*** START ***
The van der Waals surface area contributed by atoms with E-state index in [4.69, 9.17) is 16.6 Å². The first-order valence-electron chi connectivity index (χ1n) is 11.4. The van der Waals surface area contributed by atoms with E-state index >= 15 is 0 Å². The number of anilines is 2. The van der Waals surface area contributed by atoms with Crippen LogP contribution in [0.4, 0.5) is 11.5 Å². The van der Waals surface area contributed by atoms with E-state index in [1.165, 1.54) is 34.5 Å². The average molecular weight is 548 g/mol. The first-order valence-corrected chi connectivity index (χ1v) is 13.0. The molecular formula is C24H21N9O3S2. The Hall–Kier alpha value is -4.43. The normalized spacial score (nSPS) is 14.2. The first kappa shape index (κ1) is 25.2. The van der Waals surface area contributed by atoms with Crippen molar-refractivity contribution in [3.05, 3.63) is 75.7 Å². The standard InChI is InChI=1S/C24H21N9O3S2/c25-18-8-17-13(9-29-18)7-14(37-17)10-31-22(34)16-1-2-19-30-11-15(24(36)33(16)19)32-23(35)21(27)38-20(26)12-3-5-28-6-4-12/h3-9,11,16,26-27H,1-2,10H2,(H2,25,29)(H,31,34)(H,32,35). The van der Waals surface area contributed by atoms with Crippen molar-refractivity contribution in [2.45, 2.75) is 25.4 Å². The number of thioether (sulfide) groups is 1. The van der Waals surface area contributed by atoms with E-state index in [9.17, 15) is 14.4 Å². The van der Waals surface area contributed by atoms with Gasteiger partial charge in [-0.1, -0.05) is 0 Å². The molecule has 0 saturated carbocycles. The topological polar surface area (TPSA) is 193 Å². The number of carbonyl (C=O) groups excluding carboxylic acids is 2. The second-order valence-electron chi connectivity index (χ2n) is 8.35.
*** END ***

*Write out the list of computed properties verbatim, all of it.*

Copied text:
The van der Waals surface area contributed by atoms with E-state index in [4.69, 9.17) is 16.6 Å². The first-order valence-electron chi connectivity index (χ1n) is 11.4. The van der Waals surface area contributed by atoms with E-state index >= 15 is 0 Å². The number of anilines is 2. The van der Waals surface area contributed by atoms with Crippen LogP contribution in [0.4, 0.5) is 11.5 Å². The van der Waals surface area contributed by atoms with E-state index in [1.165, 1.54) is 34.5 Å². The average molecular weight is 548 g/mol. The first-order valence-corrected chi connectivity index (χ1v) is 13.0. The molecular formula is C24H21N9O3S2. The Hall–Kier alpha value is -4.43. The normalized spacial score (nSPS) is 14.2. The first kappa shape index (κ1) is 25.2. The van der Waals surface area contributed by atoms with Crippen molar-refractivity contribution in [3.05, 3.63) is 75.7 Å². The standard InChI is InChI=1S/C24H21N9O3S2/c25-18-8-17-13(9-29-18)7-14(37-17)10-31-22(34)16-1-2-19-30-11-15(24(36)33(16)19)32-23(35)21(27)38-20(26)12-3-5-28-6-4-12/h3-9,11,16,26-27H,1-2,10H2,(H2,25,29)(H,31,34)(H,32,35). The van der Waals surface area contributed by atoms with Crippen molar-refractivity contribution in [2.45, 2.75) is 25.4 Å². The number of thioether (sulfide) groups is 1. The van der Waals surface area contributed by atoms with E-state index in [9.17, 15) is 14.4 Å². The van der Waals surface area contributed by atoms with Gasteiger partial charge in [-0.1, -0.05) is 0 Å². The molecule has 0 saturated carbocycles. The topological polar surface area (TPSA) is 193 Å². The number of carbonyl (C=O) groups excluding carboxylic acids is 2. The second-order valence-electron chi connectivity index (χ2n) is 8.35.